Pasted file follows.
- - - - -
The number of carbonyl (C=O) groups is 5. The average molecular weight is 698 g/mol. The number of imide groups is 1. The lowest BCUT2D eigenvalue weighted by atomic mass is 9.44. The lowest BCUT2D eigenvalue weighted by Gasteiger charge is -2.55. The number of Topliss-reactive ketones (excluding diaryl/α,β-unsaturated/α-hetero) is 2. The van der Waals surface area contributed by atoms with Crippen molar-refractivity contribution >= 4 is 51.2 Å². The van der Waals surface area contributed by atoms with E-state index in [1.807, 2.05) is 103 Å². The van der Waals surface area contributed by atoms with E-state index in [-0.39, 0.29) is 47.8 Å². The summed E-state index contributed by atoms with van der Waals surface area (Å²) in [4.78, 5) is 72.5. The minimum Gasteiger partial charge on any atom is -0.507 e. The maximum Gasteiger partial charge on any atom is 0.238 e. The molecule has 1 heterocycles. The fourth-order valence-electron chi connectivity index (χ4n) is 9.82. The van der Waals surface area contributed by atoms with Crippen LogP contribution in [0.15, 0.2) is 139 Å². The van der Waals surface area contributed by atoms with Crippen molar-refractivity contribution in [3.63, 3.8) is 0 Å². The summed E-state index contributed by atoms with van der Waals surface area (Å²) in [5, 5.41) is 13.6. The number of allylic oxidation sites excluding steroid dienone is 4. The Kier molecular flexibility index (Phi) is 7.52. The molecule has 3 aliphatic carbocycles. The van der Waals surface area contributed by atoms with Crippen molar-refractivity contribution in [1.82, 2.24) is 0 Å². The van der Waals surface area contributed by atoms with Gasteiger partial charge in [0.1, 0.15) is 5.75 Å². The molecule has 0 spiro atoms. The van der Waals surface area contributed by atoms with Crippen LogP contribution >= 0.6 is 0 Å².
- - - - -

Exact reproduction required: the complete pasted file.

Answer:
The number of carbonyl (C=O) groups is 5. The average molecular weight is 698 g/mol. The number of imide groups is 1. The lowest BCUT2D eigenvalue weighted by atomic mass is 9.44. The lowest BCUT2D eigenvalue weighted by Gasteiger charge is -2.55. The number of Topliss-reactive ketones (excluding diaryl/α,β-unsaturated/α-hetero) is 2. The van der Waals surface area contributed by atoms with Crippen molar-refractivity contribution >= 4 is 51.2 Å². The van der Waals surface area contributed by atoms with E-state index in [1.807, 2.05) is 103 Å². The van der Waals surface area contributed by atoms with E-state index in [-0.39, 0.29) is 47.8 Å². The summed E-state index contributed by atoms with van der Waals surface area (Å²) in [4.78, 5) is 72.5. The minimum Gasteiger partial charge on any atom is -0.507 e. The maximum Gasteiger partial charge on any atom is 0.238 e. The molecule has 1 heterocycles. The fourth-order valence-electron chi connectivity index (χ4n) is 9.82. The van der Waals surface area contributed by atoms with Crippen LogP contribution in [0.15, 0.2) is 139 Å². The van der Waals surface area contributed by atoms with Crippen molar-refractivity contribution in [3.63, 3.8) is 0 Å². The summed E-state index contributed by atoms with van der Waals surface area (Å²) in [5, 5.41) is 13.6. The number of allylic oxidation sites excluding steroid dienone is 4. The Kier molecular flexibility index (Phi) is 7.52. The molecule has 3 aliphatic carbocycles. The van der Waals surface area contributed by atoms with Crippen molar-refractivity contribution in [1.82, 2.24) is 0 Å². The van der Waals surface area contributed by atoms with Gasteiger partial charge in [0.1, 0.15) is 5.75 Å². The molecule has 0 spiro atoms. The van der Waals surface area contributed by atoms with Crippen LogP contribution >= 0.6 is 0 Å².